Daniel Wiegrefe, Appellant v. Jennefer Wiegrefe, Appellee

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Court of Appeals of Texas, Austin.

Daniel Wiegrefe, Appellant v. Jennefer Wiegrefe, Appellee

NO. 03-16-00665-CV

Decided: August 29, 2017

Before Chief Justice Rose, Justices Field and Bourland


I respectfully dissent. In particular, I disagree with the majority's analysis of the third bill-of-review element as it relates to this case: fault or negligence on the part of Jennefer, the bill-of-review plaintiff. On the record before us, it is evident that a drafting error by Daniel's attorney resulted in a significant asset (an Edward Jones account in the approximate amount of $160,000) (the Account) being awarded to Daniel in the final divorce decree, even though the parties specifically agreed in a mediated settlement agreement (MSA) that the asset would be awarded to Jennefer. The MSA was a nine-page document with two exhibits listing personal property and a spreadsheet of assets. The MSA assigned the task of drafting the divorce decree to Daniel's attorney. The MSA was then formalized into a 42-page agreed Final Decree of Divorce. The Account in question was one of five Edward Jones accounts listed in the decree by either ten-digit account numbers or five-digit account-number abbreviations. There were other types of accounts listed in the decree by account numbers as well. One line in the decree listed the Account in the section “Property Awarded To Husband” when it should have been listed in the section “Property Awarded to Wife.” Neither the parties nor their counsel caught this error before they signed the decree.1 The record indicates that Daniel and his attorney went to court to prove up the divorce and have the decree signed by the trial judge. No reporter's record was made of this proceeding. Following the entry of the decree, Daniel's attorney never provided a copy of the signed decree to Jennefer's attorney, despite repeated requests.

The majority analyzes Jennefer's fault or negligence as it relates to the two errors that the trial court found Daniel committed, one before the trial court signed the final decree (the drafting error) and one after the trial court signed the final decree (the delivery error). I disagree with the majority's analysis related to both errors.

The pre-decree drafting error

In its findings of fact and conclusions of law, the trial court concluded that Jennefer “had a meritorious ground for new trial or appeal as the Agreed Final Decree of Divorce did not comply with the terms of the MSA” because of all parties' mutual mistake in drafting the final decree. At the moment the trial judge signed the decree containing the drafting error, Jennefer's meritorious ground of appeal—mutual mistake—arose and the trial court's plenary power began to run. I disagree with the majority's conclusion that because Jennefer and her attorney were negligent or at fault in signing the final decree containing this drafting error, any error by Daniel or his attorney made in drafting the document was therefore not “unmixed” with Jennefer's error, and thus, Jennefer's error serves as a basis for denying her bill of review. In my view, this conflates the required elements of a bill of review and focuses the analysis on the wrong time frame, considering the particular facts of this case.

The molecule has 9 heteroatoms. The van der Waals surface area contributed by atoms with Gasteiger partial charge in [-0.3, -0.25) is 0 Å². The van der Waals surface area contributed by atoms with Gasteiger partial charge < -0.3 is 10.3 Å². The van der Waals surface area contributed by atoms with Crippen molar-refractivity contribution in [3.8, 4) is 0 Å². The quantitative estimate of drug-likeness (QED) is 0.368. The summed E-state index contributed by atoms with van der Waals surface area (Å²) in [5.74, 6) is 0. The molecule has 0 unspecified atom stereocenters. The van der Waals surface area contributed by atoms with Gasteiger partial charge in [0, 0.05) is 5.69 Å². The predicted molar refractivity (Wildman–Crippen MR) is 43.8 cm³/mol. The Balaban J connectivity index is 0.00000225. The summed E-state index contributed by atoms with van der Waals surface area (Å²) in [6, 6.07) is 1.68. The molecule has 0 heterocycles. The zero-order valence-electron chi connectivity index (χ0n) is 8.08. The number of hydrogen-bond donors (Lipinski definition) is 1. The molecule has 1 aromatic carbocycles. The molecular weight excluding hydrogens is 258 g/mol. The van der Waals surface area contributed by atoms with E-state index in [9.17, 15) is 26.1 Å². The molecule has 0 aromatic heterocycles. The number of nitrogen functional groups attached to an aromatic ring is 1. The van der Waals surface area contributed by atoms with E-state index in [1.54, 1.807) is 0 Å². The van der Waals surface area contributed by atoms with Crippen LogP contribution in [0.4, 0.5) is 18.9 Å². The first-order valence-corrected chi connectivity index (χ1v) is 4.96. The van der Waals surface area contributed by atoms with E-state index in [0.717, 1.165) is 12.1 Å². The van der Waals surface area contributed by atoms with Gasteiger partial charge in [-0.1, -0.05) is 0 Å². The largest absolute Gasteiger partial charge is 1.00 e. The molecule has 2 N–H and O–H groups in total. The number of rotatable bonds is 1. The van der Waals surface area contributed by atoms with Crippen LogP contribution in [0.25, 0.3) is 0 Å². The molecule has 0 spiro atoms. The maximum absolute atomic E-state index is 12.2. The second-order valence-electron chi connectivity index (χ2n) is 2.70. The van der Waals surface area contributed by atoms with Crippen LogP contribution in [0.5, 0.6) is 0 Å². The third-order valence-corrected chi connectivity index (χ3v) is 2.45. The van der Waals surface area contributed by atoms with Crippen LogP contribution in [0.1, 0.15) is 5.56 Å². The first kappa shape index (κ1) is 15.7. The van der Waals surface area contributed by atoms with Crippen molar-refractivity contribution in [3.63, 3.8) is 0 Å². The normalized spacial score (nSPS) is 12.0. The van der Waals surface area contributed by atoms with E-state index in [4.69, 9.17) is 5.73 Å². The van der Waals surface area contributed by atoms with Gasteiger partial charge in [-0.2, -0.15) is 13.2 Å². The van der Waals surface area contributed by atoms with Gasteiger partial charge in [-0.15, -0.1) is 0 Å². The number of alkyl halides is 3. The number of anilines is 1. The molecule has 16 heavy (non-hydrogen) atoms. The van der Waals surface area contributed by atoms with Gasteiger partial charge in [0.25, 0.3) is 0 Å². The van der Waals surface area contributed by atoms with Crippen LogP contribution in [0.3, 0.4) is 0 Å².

The majority's conclusion that Jennefer's meritorious defense is also the “fault” that precludes her bill of review essentially eliminates the second element of the analysis. The second element of the analysis in a case involving a party's failure to file a timely motion for new trial or a timely appeal requires the bill-of-review plaintiff to establish that she was prevented from making a timely appeal by the fraud, accident or wrongful act of the opposing party or by an official mistake. Petro-Chem. Transp., Inc. v. Carroll, 514 S.W.2d 240, 243-46 (Tex. 1974). In my opinion, it is this second element that must be unmixed with any fault or negligence on the part of the bill-of-review plaintiff, not the first element of a meritorious ground for appeal. Id. Necessarily, this second element points the analysis to the time frame of the trial court's plenary power. See Clarendon Nat'l Ins. Co. v. Thompson, 199 S.W.3d 482, 488 (Tex. App.—Houston [1st Dist.] 2006, no pet.) (“[W]hen a plaintiff complains that it lost the opportunity to request a motion for new trial, the relevant inquiry with regard to plaintiff's negligence becomes whether its negligence resulted in its losing the right to file a motion for new trial.”) (citing Petro-Chem. Transp., 514 S.W.2d at 246)). Relevant to this case, the trial judge signed the decree on March 28, 2016, and its plenary power to entertain a motion for new trial or other plea expired on April 27, 2016. In my view, Jennefer needed to prove absence of fault or negligence in failing to file a motion for new trial or a timely appeal during the period of the trial court's plenary power, not an absence of fault or negligence in the rendering of the incorrect judgment.